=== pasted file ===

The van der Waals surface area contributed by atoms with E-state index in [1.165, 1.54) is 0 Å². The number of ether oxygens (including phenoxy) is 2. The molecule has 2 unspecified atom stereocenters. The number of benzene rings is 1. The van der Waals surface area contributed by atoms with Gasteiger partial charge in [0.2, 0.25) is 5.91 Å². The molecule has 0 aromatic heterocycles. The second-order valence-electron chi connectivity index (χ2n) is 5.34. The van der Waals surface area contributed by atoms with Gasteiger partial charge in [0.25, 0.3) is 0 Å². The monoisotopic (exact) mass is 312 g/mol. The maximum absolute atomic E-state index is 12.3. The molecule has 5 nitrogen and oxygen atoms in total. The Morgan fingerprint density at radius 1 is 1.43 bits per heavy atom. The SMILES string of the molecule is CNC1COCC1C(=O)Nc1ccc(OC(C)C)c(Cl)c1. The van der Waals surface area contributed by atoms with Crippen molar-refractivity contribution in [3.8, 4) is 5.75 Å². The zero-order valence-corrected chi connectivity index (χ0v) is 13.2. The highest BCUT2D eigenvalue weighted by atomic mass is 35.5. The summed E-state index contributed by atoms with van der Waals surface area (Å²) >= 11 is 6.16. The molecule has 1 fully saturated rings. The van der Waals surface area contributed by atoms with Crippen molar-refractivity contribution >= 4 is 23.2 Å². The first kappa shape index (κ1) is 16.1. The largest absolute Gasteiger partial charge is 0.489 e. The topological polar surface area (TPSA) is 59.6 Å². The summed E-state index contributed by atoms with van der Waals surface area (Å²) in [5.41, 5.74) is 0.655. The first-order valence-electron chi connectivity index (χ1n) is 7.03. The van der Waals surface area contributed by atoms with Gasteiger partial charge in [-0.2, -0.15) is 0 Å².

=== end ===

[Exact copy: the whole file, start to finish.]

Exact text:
The van der Waals surface area contributed by atoms with E-state index in [1.165, 1.54) is 0 Å². The number of ether oxygens (including phenoxy) is 2. The molecule has 2 unspecified atom stereocenters. The number of benzene rings is 1. The van der Waals surface area contributed by atoms with Gasteiger partial charge in [0.2, 0.25) is 5.91 Å². The molecule has 0 aromatic heterocycles. The second-order valence-electron chi connectivity index (χ2n) is 5.34. The van der Waals surface area contributed by atoms with Gasteiger partial charge in [0.25, 0.3) is 0 Å². The monoisotopic (exact) mass is 312 g/mol. The maximum absolute atomic E-state index is 12.3. The molecule has 5 nitrogen and oxygen atoms in total. The Morgan fingerprint density at radius 1 is 1.43 bits per heavy atom. The SMILES string of the molecule is CNC1COCC1C(=O)Nc1ccc(OC(C)C)c(Cl)c1. The van der Waals surface area contributed by atoms with Crippen molar-refractivity contribution in [3.8, 4) is 5.75 Å². The zero-order valence-corrected chi connectivity index (χ0v) is 13.2. The highest BCUT2D eigenvalue weighted by atomic mass is 35.5. The summed E-state index contributed by atoms with van der Waals surface area (Å²) >= 11 is 6.16. The molecule has 1 fully saturated rings. The van der Waals surface area contributed by atoms with Crippen molar-refractivity contribution >= 4 is 23.2 Å². The first kappa shape index (κ1) is 16.1. The largest absolute Gasteiger partial charge is 0.489 e. The topological polar surface area (TPSA) is 59.6 Å². The summed E-state index contributed by atoms with van der Waals surface area (Å²) in [5.41, 5.74) is 0.655. The first-order valence-electron chi connectivity index (χ1n) is 7.03. The van der Waals surface area contributed by atoms with Gasteiger partial charge in [-0.2, -0.15) is 0 Å².